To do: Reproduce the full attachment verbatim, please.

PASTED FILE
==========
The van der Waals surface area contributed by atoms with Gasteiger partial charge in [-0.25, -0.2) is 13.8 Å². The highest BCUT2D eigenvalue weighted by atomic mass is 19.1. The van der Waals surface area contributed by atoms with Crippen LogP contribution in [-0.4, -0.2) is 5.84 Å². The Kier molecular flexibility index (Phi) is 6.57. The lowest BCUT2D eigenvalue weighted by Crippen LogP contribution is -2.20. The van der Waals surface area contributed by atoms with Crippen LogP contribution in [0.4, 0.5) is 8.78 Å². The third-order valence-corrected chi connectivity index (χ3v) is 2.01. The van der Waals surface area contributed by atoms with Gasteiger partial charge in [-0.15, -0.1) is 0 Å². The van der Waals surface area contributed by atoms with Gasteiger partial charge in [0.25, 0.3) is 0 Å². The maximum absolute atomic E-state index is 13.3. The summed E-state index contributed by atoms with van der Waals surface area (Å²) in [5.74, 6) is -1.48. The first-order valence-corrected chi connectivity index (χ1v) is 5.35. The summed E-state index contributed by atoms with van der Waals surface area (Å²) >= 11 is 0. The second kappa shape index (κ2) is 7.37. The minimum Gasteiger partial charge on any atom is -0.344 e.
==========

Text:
The van der Waals surface area contributed by atoms with Gasteiger partial charge in [-0.25, -0.2) is 13.8 Å². The highest BCUT2D eigenvalue weighted by atomic mass is 19.1. The van der Waals surface area contributed by atoms with Crippen LogP contribution in [-0.4, -0.2) is 5.84 Å². The Kier molecular flexibility index (Phi) is 6.57. The lowest BCUT2D eigenvalue weighted by Crippen LogP contribution is -2.20. The van der Waals surface area contributed by atoms with Crippen LogP contribution in [0.4, 0.5) is 8.78 Å². The third-order valence-corrected chi connectivity index (χ3v) is 2.01. The van der Waals surface area contributed by atoms with Gasteiger partial charge in [-0.15, -0.1) is 0 Å². The van der Waals surface area contributed by atoms with Gasteiger partial charge in [0.25, 0.3) is 0 Å². The maximum absolute atomic E-state index is 13.3. The summed E-state index contributed by atoms with van der Waals surface area (Å²) in [5.74, 6) is -1.48. The first-order valence-corrected chi connectivity index (χ1v) is 5.35. The summed E-state index contributed by atoms with van der Waals surface area (Å²) >= 11 is 0. The second kappa shape index (κ2) is 7.37. The minimum Gasteiger partial charge on any atom is -0.344 e.